It is clear from the Court of Appeal’s decision in Niagara Falls, as in Braebury, that the Courts will closely examine the wording of a force majeure clause to determine the parties’ intentions as expressed by the clause itself. In Niagara Falls, the Court of Appeal appeared to focus on the specific wording of the lease, characterizing the Term of the lease as an "act or obligation", the performance of which could be extended by the excuse(s) contemplated by the force majeure clause. This is novel.

The Court of Appeal’s decision introduces an element of uncertainty for landlords making plans to re-lease their premises following the expiry of a lease term. What is a landlord to do if a tenant claims that a force majeure clause extends the lease of premises that the landlord has already re-leased to another tenant?

In the lower Court decision, the judge refused to extend the lease Term for exactly this reason, concluding that it would lead to a commercially absurd result. Despite the Court of Appeal acknowledging this point, it nevertheless held that the Term of the lease should be extended due to the force majeure clause.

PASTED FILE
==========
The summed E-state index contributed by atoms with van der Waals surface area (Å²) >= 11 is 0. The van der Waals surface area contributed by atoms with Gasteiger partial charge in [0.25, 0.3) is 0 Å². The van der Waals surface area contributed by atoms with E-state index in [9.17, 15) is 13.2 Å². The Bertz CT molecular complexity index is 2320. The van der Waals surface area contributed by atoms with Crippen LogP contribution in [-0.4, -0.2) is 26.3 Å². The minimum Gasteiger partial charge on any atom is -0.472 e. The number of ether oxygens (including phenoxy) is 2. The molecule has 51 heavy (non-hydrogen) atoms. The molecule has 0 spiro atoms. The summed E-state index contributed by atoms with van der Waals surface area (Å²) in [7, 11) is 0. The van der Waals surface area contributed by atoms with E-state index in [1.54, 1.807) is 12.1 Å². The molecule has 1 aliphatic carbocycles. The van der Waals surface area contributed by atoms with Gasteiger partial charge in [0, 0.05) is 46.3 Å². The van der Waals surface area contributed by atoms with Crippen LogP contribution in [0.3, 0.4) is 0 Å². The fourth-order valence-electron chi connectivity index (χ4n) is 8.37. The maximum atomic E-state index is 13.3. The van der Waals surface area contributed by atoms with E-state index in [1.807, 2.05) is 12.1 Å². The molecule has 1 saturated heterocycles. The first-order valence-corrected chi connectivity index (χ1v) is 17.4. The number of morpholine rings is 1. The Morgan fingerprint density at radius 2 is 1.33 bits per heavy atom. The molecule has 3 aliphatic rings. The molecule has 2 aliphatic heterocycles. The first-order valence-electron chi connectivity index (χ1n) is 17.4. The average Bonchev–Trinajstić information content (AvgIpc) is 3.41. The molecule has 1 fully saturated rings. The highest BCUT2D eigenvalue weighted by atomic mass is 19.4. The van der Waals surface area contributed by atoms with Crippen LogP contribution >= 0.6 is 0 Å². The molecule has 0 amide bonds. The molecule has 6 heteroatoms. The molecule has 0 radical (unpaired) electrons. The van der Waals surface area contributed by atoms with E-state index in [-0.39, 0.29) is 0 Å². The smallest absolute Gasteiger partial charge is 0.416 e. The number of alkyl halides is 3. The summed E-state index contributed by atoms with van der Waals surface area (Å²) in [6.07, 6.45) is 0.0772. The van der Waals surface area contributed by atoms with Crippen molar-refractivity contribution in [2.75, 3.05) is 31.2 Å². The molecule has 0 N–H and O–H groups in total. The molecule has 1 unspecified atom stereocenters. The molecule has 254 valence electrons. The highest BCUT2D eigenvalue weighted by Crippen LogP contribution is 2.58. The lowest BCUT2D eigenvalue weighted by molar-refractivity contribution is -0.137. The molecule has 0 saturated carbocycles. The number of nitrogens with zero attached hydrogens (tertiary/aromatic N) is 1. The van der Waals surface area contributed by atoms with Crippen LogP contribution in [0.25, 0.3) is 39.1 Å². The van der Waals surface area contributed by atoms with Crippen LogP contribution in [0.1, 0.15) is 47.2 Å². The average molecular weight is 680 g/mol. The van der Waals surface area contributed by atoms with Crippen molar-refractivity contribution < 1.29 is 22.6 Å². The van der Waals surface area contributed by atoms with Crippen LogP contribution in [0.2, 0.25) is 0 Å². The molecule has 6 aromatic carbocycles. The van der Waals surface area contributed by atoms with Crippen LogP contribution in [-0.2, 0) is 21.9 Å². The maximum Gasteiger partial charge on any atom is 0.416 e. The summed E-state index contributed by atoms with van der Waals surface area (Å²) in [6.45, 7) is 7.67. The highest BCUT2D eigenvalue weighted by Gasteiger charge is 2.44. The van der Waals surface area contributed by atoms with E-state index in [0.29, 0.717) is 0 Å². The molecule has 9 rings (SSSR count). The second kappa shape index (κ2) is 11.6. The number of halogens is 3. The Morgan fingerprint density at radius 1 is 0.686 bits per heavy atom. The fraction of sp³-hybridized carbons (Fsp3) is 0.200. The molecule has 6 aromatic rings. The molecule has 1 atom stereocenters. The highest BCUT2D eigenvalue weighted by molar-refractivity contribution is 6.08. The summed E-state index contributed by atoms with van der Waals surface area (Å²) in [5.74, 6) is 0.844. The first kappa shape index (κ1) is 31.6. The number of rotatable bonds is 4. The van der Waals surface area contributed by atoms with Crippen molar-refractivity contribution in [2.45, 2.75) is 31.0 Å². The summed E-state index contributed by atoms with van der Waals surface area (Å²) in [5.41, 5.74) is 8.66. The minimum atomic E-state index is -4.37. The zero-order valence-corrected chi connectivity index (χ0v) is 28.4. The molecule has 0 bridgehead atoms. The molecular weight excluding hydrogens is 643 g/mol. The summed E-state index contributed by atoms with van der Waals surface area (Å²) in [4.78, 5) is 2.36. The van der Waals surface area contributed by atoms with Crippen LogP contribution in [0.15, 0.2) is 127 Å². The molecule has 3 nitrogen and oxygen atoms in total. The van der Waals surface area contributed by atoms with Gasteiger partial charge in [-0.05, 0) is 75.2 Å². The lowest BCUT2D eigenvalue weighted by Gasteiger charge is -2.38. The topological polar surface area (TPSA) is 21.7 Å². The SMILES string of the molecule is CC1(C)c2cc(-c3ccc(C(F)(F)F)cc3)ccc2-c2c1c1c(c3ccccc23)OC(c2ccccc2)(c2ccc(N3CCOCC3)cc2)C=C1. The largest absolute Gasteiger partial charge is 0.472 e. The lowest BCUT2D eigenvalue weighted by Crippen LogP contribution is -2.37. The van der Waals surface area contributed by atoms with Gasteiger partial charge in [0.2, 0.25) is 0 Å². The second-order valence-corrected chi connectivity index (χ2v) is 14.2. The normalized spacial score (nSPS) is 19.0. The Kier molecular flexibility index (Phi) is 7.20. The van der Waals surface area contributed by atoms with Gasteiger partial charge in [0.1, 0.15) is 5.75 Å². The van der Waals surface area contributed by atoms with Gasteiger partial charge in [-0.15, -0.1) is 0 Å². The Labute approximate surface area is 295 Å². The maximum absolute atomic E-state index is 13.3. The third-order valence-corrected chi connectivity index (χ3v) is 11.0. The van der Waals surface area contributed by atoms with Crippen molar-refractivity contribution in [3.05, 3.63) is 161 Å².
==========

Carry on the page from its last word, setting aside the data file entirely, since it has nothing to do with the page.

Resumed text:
Now What?

It’s not clear how the Court of Appeal’s decision squares with promoting the goal of business certainty and commercial reasonableness. It will be interesting to see the ripple effect on commercial leases going forward, and whether the decision will be appealed. It might be that the force majeure clause in Niagara Falls can be distinguished from other force majeure clauses.

Click here to view the PDF version of this News ReLease.

This publication is a general discussion of certain legal and related developments and should not be relied upon as legal advice. If you require legal advice, we would be pleased to discuss the issues in this publication with you, in the context of your particular circumstances.